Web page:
(Ten years ago this weekend, I covered Woodstock '94 for Relix Magazine. Here it is.)
Jimi Hendrix kissed the sky, creating nostalgic rain showers that blessed the silver anniversary of Woodstock.
Like the original, the Woodstock Music and Arts Fair '94, held on the 840-acre Winston Farm at the foot of the Catskill Mountains in Saugerties, N.Y., was a muddy mess, with music the universal -- yet juxtaposed -- connection for a crowd that swelled to 350,000 on the second of three days.
The festival, which began Friday morning, Aug. 12, with a showcase of local bands and ending with a set by Peter Gabriel early Monday morning, was a chaotic success.
The Woodstock sequel wasn't about nostalgia. If that's what you were looking for, you were in the wrong place. It's hard to get nostalgic when an electronics store chain hawks CDs and iced cappuccino is available at all hours. Among the discomforts was the mud, but if the slippery attire presented an atmosphere of eroticism and danger, who was to care?
Woodstock '94 was about chaos, and that's what made it work.
Nostalgic? When Country Joe McDonald made a surprise appearance Sunday morning with his "Fixin' to Die Rag," most people in nearby tents didn't realize he was singing about the Vietnam War. No, the mostly 20-something audience at Woodstock '94 was there to make the scene, not recreate history by protesting a war.
The question was, could 350,000 people get along under adverse conditions made tolerable through good music in 1994? They did.
And, with a few exceptions, the new Woodstock nation proved to itself that brothers and sisters, regardless of backgrounds or interests, make a family, and that a sharing spirit is contagious.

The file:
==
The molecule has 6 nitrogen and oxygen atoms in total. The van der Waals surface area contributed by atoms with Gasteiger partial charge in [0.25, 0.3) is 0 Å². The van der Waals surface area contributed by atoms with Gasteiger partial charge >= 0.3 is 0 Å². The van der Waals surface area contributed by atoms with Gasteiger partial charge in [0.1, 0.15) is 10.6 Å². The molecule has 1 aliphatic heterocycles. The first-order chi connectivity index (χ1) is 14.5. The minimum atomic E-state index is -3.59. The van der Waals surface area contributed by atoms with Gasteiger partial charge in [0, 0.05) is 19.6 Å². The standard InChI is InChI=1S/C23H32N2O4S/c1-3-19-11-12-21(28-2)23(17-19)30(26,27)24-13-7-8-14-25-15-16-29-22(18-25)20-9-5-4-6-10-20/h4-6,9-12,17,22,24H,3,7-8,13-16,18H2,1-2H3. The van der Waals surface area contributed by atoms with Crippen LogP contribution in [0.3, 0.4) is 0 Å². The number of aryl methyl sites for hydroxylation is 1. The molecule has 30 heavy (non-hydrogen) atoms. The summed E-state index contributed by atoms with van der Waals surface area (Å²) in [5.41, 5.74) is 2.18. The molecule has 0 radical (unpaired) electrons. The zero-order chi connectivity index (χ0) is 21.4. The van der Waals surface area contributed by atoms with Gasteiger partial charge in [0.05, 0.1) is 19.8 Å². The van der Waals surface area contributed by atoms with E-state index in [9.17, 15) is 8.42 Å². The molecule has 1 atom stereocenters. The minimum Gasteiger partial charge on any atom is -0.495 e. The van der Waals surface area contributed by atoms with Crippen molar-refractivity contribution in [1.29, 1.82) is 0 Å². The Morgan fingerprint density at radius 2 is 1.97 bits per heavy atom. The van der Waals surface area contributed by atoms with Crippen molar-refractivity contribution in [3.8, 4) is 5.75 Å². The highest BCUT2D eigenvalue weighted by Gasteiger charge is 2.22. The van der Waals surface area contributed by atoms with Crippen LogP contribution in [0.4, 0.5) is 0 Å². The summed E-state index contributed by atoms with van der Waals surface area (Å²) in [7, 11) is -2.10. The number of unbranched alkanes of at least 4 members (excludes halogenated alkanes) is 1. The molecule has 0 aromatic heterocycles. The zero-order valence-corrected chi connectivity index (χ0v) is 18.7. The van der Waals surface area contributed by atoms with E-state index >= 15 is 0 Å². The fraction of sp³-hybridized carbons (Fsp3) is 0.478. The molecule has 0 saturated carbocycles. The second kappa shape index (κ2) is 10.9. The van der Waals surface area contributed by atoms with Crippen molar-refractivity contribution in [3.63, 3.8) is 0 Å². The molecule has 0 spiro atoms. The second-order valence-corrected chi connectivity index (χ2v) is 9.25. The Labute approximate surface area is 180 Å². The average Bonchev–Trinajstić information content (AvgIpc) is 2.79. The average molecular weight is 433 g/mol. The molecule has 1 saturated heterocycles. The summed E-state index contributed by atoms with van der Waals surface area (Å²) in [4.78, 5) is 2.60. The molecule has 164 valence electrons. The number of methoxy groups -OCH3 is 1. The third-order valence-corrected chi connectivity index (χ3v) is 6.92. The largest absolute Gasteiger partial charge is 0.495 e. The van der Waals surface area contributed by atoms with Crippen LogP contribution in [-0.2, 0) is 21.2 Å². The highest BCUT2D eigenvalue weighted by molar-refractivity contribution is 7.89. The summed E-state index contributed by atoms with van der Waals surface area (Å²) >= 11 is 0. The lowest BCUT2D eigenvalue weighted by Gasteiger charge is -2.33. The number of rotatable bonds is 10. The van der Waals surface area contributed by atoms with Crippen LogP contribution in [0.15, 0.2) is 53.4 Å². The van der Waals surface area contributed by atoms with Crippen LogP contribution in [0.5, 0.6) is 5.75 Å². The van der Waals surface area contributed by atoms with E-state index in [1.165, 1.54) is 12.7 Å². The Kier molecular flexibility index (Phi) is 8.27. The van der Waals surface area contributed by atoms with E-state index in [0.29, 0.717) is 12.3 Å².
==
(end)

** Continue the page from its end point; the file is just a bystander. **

The common bond was the contrasting music -- whether the Red Hot Chili Peppers or Crosby, Stills and Nash were on the stage. Funk met classic rock, heavy metal met gospel and it worked. There was no escaping the sound, only turning your back to it and taking refuge in a tent. You had to listen. It was loud, and it was supposed to be. That was the purpose.
Did Woodstock '94 deliver? If you thought the sequel should be better organized than the original, with pristine order from conception to completion, it did not. If you thought chaos was the magical formula for success, it did.
The chaos is what brought the legions together. Friday afternoon, before security broke down, the scene was poetic, quiet, serene. That wouldn't have worked over three days. When the fences were broken down and thousands walked onto the farm carrying booze but not tickets, the essence of Woodstock '94 was hatched.
An estimated 160,000 ticket-less revelers would walk through the gates by Saturday night as security plans, which had been in place for months, burst under the weight of the crowd.
"There's no security here at all," said Les Feltmate, 20, of Massachusetts. "We brought in four gallons of vodka. I could have brought in a bazooka."
And Woodstock truly became Woodstock on Saturday afternoon when, as the crowd swelled in front of the south stage to see The Band, the skies opened with heavy rain. There were beaming smiles among the masses as the chaos, excuse the expression, mushroomed. The mud is what truly brought the campers together. It introduced a common hardship, giving people a vehicle with which to help each other. Human chains were formed to assist each other up and down the hills.
"I'm here now because I didn't exist in 1969," said Ron Waldbaum, 22, of California. "We are nearly half a million strong. There's a lot of crap in the world. This is a chance to take a break from that for a few days."
As the crowd grew, there was a feeling of anonymity, knowing you were one of 350,000. This opened a window of reckless freedom, and this is when the clothes came off and the mud people created their own society.